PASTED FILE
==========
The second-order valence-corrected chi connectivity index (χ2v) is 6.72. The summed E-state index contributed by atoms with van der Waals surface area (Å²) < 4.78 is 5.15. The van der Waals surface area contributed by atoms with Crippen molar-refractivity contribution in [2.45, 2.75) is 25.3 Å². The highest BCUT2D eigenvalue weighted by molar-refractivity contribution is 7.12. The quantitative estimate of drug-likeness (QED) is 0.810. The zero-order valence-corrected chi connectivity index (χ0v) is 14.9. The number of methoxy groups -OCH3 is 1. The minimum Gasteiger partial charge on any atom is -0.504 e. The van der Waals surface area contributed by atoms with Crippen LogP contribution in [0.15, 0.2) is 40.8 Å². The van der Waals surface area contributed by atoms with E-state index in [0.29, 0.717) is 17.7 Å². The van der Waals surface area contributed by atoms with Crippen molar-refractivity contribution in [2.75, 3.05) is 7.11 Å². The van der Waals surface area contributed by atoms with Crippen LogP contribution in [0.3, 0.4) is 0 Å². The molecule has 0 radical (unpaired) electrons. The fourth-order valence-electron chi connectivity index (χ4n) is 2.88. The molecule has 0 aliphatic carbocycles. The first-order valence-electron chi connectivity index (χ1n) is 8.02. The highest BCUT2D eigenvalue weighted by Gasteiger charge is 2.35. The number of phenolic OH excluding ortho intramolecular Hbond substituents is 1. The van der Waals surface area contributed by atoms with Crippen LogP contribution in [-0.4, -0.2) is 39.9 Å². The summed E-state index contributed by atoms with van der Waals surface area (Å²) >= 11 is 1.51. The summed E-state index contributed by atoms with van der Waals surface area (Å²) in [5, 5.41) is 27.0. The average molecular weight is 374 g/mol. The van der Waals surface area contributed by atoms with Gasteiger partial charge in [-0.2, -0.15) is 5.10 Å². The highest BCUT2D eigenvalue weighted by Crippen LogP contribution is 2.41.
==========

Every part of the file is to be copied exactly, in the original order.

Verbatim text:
The second-order valence-corrected chi connectivity index (χ2v) is 6.72. The summed E-state index contributed by atoms with van der Waals surface area (Å²) < 4.78 is 5.15. The van der Waals surface area contributed by atoms with Crippen molar-refractivity contribution in [2.45, 2.75) is 25.3 Å². The highest BCUT2D eigenvalue weighted by molar-refractivity contribution is 7.12. The quantitative estimate of drug-likeness (QED) is 0.810. The zero-order valence-corrected chi connectivity index (χ0v) is 14.9. The number of methoxy groups -OCH3 is 1. The minimum Gasteiger partial charge on any atom is -0.504 e. The van der Waals surface area contributed by atoms with Crippen LogP contribution in [0.15, 0.2) is 40.8 Å². The van der Waals surface area contributed by atoms with E-state index in [0.29, 0.717) is 17.7 Å². The van der Waals surface area contributed by atoms with Crippen molar-refractivity contribution in [2.75, 3.05) is 7.11 Å². The van der Waals surface area contributed by atoms with Crippen LogP contribution in [0.3, 0.4) is 0 Å². The molecule has 0 radical (unpaired) electrons. The fourth-order valence-electron chi connectivity index (χ4n) is 2.88. The molecule has 0 aliphatic carbocycles. The first-order valence-electron chi connectivity index (χ1n) is 8.02. The highest BCUT2D eigenvalue weighted by Gasteiger charge is 2.35. The number of phenolic OH excluding ortho intramolecular Hbond substituents is 1. The van der Waals surface area contributed by atoms with Crippen LogP contribution in [-0.4, -0.2) is 39.9 Å². The summed E-state index contributed by atoms with van der Waals surface area (Å²) >= 11 is 1.51. The summed E-state index contributed by atoms with van der Waals surface area (Å²) in [5, 5.41) is 27.0. The average molecular weight is 374 g/mol. The van der Waals surface area contributed by atoms with Gasteiger partial charge in [-0.2, -0.15) is 5.10 Å². The highest BCUT2D eigenvalue weighted by Crippen LogP contribution is 2.41.